The benefit of virtual workouts and streaming classes is that individual instructors have a chance to build their own brand—even if they’re a part of a larger, better-known fitness company. Take Sydney Miller, for example. A SoulCycle instructor, she originally created her own workout called HOUSEWORK in 2017 for SoulAnnex, a division of the SoulCycle brand that allowed instructors to come into a living space in New York City and teach their own unique class. When the coronavirus hit, she decided to move that method online.
When she launched with Zoom live for her core-meets-HIIT classes, Miller had more than 100 people in attendance. So, she decided to create a subscription-based, on-demand platform, available via an app. In just 2 months, with the help of a developer, the HOUSEWORK app went live to users.
Other instructors formerly associated with big brands have created their own workouts, now streamed to the masses. Founders of Bonded by the Burn, Lucy Sexton (of the brand SLT) and Tracy Carlinsky chose to team up and stream their workout mid-pandemic. They quickly realized they could turn their class into a digital business, and with the help of Vimeo OTT, they made it into a mostly subscription-based, on-demand model, with live Zoom classes mixed into the platform. “The online space is a volume-driven business,” say Sexton and Carlinsky. “Compared to brick-and-mortar boutique fitness, you are no longer limited to 10 machines or 50 bikes, and you can reach clients all over the world.”
4. New Spaces and Partnerships
Gavin McKay, founder and president of Unite Fitness in Philadelphia, says he has pivoted his business model four times since COVID-19 struck the U.S. In early 2020, he was in the midst of expanding to Washington, D.C., but the virus abruptly changed that. McKay put his in-person studio expansion on hold and focused on live, virtual classes, which then expanded to on-demand workouts. In June, the strength and HIIT studio also started offering outdoor classes.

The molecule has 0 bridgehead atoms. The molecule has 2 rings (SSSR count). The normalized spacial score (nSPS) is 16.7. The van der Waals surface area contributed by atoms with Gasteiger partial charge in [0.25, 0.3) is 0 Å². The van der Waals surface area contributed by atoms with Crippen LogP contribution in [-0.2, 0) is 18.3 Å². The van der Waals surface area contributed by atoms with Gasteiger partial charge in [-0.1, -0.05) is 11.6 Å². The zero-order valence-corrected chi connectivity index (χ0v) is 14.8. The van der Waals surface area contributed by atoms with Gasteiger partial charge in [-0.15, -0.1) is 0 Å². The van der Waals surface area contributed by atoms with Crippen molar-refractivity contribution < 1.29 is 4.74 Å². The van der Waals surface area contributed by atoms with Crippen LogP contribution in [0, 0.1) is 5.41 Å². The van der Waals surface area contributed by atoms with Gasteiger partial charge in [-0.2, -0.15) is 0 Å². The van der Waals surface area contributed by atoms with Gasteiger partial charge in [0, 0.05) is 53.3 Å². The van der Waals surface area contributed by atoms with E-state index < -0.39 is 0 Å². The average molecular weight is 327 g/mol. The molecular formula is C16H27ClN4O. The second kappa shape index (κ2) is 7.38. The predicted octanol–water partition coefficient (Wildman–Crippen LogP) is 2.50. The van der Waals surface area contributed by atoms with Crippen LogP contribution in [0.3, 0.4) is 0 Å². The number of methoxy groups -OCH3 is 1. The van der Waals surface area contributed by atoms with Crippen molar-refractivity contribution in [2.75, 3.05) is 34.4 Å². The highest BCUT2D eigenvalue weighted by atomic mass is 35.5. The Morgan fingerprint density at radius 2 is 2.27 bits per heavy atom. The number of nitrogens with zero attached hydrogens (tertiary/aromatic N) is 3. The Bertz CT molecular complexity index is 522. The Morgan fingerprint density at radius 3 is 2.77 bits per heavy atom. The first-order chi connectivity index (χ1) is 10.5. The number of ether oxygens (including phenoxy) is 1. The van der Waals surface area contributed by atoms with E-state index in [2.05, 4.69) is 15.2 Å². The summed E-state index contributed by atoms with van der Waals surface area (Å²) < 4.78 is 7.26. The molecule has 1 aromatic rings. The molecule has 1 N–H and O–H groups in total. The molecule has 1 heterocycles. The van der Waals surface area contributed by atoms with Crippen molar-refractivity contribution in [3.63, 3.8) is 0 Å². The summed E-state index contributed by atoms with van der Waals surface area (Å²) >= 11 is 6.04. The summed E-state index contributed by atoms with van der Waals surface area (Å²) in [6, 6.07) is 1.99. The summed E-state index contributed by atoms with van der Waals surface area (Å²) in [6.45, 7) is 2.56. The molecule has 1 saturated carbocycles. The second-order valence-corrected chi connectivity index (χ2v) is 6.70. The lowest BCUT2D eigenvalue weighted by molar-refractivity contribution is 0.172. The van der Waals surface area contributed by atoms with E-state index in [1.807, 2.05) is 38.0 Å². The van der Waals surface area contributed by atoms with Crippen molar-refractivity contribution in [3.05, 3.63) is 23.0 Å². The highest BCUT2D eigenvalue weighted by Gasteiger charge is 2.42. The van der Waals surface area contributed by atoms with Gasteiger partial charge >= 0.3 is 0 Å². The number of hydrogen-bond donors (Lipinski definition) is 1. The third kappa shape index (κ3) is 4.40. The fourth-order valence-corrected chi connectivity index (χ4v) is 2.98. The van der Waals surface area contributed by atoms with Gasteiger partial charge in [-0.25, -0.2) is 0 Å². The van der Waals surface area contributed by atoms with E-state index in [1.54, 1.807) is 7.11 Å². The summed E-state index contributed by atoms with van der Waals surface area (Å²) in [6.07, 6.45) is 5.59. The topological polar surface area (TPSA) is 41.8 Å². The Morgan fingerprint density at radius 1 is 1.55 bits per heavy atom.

Unite Fitness’s newest venture involves teaming up with a local event space in Philadelphia, the 23rd Street Armory, which has largely suspended its events. Thanks to the more than 14,000 square feet of space, plus an open-door entry way and a top-notch ventilation system, Unite can host more class participants while staying up to code on coronavirus safety precautions. McKay says this space will replace most of its outdoor classes, especially as the seasons change.
Equinox has taken a somewhat similar approach: It created an outdoor club in Los Angeles and New York City to allow members to work out while staying socially distant and safe.
5. Frequent Community Events
In addition to hosting virtual workout classes, many studios have turned to digital community- building to maintain connections between clients and instructors. Pure Barre® studios across the country, for example, focused on retail events and wine nights, dubbed “Sip & Shops,” to get their community together. Pure Barre employees showcased the latest apparel in real time. They also provided a postworkout toast for members and a chance for people to chat after a “Wine Down Wednesdays” class.
Fhitting Room, a New York City-based strength and HIIT studio, often hosts charity events to align with the current social climate. One successful event, called Strength Against Racism, allowed the company to donate more than $50,000 to Color of Change, NAACP Legal Defense Fund and Harlem Academy. Fhitting Room has also expanded class offerings to special populations, like pre- and postnatal clients, seniors, kids, and healthcare workers, providing a free class to frontline employees, starting at the beginning of the pandemic and continuing every Saturday.
As challenging as the past year has been for the fitness industry, many business owners took it as an opportunity to thrive and implemented creative ideas that helped them maintain a close connection with clients and members, proving that wellness wins when it matters most. Be inspired by the steps taken here and develop your own path to renewed interaction.
Schultz, A. 2020. Inside the great kettlebell shortage of 2020. GQ.com. Accessed Nov. 9, 2020: gq.com/story/inside-the-great-kettlebell-shortage.